Tuesday, January 17, 2017

A Heart Challenge

I've moved onto the second pattern from the Brigitte Bellon book.  I won't tell you how I know this but when you work this pattern, don't do it at one in the morning on a long weekend.  It'll catch you out sure as sure.  Not hard but tricky.

Sunday, January 15, 2017

Coming Home

For quite a few months, I've been posting project photos on social media instead of here on the blog but I've decided it's time to come home.  To be perfectly honest, I was doing that because it was easier and seemed more immediate and I was being lazy) but, in the process, I've lost the recorded thread of the creative life.

So I've come home and look forward to being able to say more about what's going on along my creative path.

I have a long post about my progress and study through the Ulrike Voelker workbook on Torchon Bobbin Lace, having gone almost all the way through the first volume, but I've taken a little side road looking at Russian Tape lace.  This type of lace, typical of the lace made throughout Russian and the Eastern European countries, features tapes that undulate and move through often very complex designs as well as leaf tallies, braids, picots and discs that are used as fillers in between the loops of lace.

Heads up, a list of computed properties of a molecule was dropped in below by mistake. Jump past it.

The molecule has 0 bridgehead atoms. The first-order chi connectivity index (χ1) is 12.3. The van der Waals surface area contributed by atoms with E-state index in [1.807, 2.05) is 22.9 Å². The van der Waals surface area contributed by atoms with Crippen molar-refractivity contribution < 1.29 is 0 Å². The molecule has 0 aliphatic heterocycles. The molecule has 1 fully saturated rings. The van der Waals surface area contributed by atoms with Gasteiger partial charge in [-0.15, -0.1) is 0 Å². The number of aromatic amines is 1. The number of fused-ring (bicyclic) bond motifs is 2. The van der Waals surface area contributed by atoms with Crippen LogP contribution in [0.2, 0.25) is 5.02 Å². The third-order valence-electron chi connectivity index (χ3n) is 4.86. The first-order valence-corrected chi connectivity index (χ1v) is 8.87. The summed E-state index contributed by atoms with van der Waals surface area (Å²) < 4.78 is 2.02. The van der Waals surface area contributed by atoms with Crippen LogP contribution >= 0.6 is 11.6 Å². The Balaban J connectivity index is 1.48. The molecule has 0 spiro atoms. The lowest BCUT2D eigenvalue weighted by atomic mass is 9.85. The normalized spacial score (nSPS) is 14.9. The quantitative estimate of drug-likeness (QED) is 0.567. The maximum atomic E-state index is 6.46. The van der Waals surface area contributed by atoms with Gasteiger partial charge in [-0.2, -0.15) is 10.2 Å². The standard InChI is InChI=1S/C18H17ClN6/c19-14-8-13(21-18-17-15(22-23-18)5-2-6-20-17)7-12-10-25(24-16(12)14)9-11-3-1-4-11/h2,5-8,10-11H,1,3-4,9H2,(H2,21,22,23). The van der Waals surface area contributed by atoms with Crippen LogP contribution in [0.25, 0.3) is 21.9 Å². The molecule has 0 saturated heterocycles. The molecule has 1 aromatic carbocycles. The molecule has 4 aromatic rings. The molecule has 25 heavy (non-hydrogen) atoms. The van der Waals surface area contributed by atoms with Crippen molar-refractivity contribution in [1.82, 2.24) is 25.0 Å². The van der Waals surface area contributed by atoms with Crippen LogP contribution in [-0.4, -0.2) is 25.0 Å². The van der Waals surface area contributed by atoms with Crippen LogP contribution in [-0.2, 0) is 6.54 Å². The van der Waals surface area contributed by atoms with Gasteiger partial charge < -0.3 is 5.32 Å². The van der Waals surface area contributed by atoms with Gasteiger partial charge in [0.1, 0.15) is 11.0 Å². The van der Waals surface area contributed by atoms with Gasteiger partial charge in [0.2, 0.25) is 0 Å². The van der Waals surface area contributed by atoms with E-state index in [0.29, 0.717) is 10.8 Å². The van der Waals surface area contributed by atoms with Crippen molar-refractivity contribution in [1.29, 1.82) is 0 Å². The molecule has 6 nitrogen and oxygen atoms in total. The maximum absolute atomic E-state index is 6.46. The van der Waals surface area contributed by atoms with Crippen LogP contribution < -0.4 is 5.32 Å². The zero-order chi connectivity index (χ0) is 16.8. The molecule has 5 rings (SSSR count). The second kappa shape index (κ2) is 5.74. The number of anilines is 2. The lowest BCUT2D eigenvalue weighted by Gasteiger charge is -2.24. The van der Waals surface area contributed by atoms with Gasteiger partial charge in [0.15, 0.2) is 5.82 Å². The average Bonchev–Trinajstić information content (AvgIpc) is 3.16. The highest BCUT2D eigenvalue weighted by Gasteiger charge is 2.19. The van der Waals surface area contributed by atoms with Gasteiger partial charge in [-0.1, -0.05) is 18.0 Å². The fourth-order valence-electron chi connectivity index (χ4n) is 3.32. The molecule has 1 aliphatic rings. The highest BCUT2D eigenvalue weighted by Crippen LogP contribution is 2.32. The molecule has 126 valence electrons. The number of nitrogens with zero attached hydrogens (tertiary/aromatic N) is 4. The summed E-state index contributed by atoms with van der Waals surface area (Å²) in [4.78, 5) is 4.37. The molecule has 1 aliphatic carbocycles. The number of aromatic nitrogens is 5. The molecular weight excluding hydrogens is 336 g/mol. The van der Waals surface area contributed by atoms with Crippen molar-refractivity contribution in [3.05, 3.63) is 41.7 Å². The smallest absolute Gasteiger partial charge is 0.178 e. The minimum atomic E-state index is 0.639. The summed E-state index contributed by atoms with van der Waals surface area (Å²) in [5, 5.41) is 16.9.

Here is a very simple, very beginner piece that I've just completed, taken from Brigitte Bellon's book, Gekloppelte Fruhlingsmotive.  It has many of the basic characteristics of the style.  As you can see, it's a very sweet little motif but it's definitely a beginner's effort.

Actually, it's a better effort than my first attempt, which shall remain quietly in the background.  I have a few more pieces from this book to try and then I will go back to attempting some patterns from one of the vintage books on Russian Tape lace I downloaded from the University of Arizona website.   Although some of the books are in Russian, the photos/woodcuts are distinct enough for me to learn from. 

I've also been discovering a couple of Russian lacemakers who have posted teaching videos on YouTube, such as this and this.  Even though I'm sure I'm missing out some of the details because I don't speak Russian, the videos are clear enough to be hugely helpful.  Thanks, ladies, for your generosity in sharing your art!  It's simplicity made into high art.